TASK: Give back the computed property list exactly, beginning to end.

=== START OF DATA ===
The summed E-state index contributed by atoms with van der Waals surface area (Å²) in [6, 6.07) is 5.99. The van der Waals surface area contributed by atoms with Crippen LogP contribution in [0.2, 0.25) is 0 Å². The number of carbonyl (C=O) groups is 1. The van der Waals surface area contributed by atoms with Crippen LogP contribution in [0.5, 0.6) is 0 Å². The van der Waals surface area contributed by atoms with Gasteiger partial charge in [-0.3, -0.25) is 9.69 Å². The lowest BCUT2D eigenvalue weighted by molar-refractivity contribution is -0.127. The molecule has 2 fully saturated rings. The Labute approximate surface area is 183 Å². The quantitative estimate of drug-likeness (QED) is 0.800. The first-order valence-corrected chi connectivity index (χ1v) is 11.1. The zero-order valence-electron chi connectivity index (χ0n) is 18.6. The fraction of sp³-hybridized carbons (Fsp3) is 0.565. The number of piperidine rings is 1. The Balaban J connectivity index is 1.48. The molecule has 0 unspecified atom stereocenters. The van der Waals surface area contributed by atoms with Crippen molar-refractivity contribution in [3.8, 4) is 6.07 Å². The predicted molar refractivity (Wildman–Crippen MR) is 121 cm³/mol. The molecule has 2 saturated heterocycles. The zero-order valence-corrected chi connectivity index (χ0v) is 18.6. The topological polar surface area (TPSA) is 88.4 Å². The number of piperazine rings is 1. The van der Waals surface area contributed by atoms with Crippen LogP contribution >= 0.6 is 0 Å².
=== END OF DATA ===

The summed E-state index contributed by atoms with van der Waals surface area (Å²) in [6, 6.07) is 5.99. The van der Waals surface area contributed by atoms with Crippen LogP contribution in [0.2, 0.25) is 0 Å². The number of carbonyl (C=O) groups is 1. The van der Waals surface area contributed by atoms with Crippen LogP contribution in [0.5, 0.6) is 0 Å². The van der Waals surface area contributed by atoms with Gasteiger partial charge in [-0.3, -0.25) is 9.69 Å². The lowest BCUT2D eigenvalue weighted by molar-refractivity contribution is -0.127. The molecule has 2 fully saturated rings. The Labute approximate surface area is 183 Å². The quantitative estimate of drug-likeness (QED) is 0.800. The first-order valence-corrected chi connectivity index (χ1v) is 11.1. The zero-order valence-electron chi connectivity index (χ0n) is 18.6. The fraction of sp³-hybridized carbons (Fsp3) is 0.565. The number of piperidine rings is 1. The Balaban J connectivity index is 1.48. The molecule has 0 unspecified atom stereocenters. The van der Waals surface area contributed by atoms with Crippen molar-refractivity contribution in [3.8, 4) is 6.07 Å². The predicted molar refractivity (Wildman–Crippen MR) is 121 cm³/mol. The molecule has 2 saturated heterocycles. The zero-order valence-corrected chi connectivity index (χ0v) is 18.6. The topological polar surface area (TPSA) is 88.4 Å². The number of piperazine rings is 1. The van der Waals surface area contributed by atoms with Crippen LogP contribution >= 0.6 is 0 Å².